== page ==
In 2015, the weapons portfolio was asked to select an SCI as an exemplar to be featured in a should cost “Train the Trainer” telecom. Of the numerous SCIs available, the chief financial officer for the portfolio chose the QF-16 Engine Management (see photo). The program achieved slightly more than $46 million in realized should cost savings in the Fiscal Year (FY) 2013–FY 2020 period as of February 2015. The primary source of should cost savings was the transfer of Service Life Extension Program candidate engines that had sufficient serviceable cycles remaining in exchange for low-cycle QF-16 allocated engines.
Additionally, the strategic management of the program included establishing formal business agreements with multiple external organic organizations to regenerate Government Furnished Property (GFP) and provide avionics intermediate support. This SCI captured the fact that should cost is not an isolated effort or limited to a program manager’s responsibility, though a program manager’s rating does incorporate should cost efforts at this time. Instead, should cost spans business partners, internal and external business partners, and years beyond the Fiscal Year Defense Plan. It is no wonder that should cost appears to be gaining momentum rather than fading like a trend.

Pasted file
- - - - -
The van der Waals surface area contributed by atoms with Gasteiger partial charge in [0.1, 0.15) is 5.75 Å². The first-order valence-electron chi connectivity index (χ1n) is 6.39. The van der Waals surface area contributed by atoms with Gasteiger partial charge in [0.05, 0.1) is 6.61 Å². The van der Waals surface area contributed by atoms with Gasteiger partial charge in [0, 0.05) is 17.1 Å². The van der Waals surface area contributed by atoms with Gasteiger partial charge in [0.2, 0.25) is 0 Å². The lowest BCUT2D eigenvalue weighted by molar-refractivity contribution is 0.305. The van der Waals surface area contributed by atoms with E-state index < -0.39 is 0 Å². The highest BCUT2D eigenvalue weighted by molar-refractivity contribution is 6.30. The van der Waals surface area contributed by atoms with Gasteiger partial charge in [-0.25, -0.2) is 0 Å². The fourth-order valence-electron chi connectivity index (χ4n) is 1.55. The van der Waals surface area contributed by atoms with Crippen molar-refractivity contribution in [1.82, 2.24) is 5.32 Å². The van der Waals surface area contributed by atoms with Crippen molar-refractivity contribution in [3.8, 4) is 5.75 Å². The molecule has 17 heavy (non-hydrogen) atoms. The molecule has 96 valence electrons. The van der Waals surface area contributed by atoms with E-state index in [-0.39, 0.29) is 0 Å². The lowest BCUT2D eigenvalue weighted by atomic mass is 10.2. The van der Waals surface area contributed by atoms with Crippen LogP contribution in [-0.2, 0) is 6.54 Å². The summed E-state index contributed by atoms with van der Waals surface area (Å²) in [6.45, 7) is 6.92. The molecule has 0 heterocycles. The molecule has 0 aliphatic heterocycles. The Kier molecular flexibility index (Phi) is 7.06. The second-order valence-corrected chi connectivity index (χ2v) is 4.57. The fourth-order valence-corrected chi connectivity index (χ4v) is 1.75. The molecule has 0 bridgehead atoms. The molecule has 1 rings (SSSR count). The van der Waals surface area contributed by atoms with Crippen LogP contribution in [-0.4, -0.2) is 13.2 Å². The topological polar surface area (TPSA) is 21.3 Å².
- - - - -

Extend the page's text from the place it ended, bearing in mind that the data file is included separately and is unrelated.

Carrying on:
To satisfy guidance and maintain should cost momentum in the Air Force, use of modifications in WebCCaRS and EC for documentation and tracking emerged. At Eglin AFB, routine division-wide Should Cost Presentations began with a Jansson briefing on will cost, should cost, and open SCIs. The current likelihood of SCI results and proposal for closure of SCIs also would be shared. Content for the presentations mostly came from the systems as did our ad hoc reports to the Assistant Secretary of the Air Force for Acquisitions (SAF/AQ). The division-wide should cost presentations were frequent at first, similar to the abundant brainstorming sessions held to create SCIs and log the SCIs into WebCCaRS. It was something of a litmus test for true innovation that it maintain the spirit and intent of should cost rather than pick low-hanging fruit of easier savings opportunities. Instilling this mentality early throughout the Armament Directorate has benefited and enabled Morris to delegate approval of SCIs to senior material leaders of each division. Should cost presentations for the Armament Directorate have decreased in frequency, but standards remain high. As time has passed, assistance provided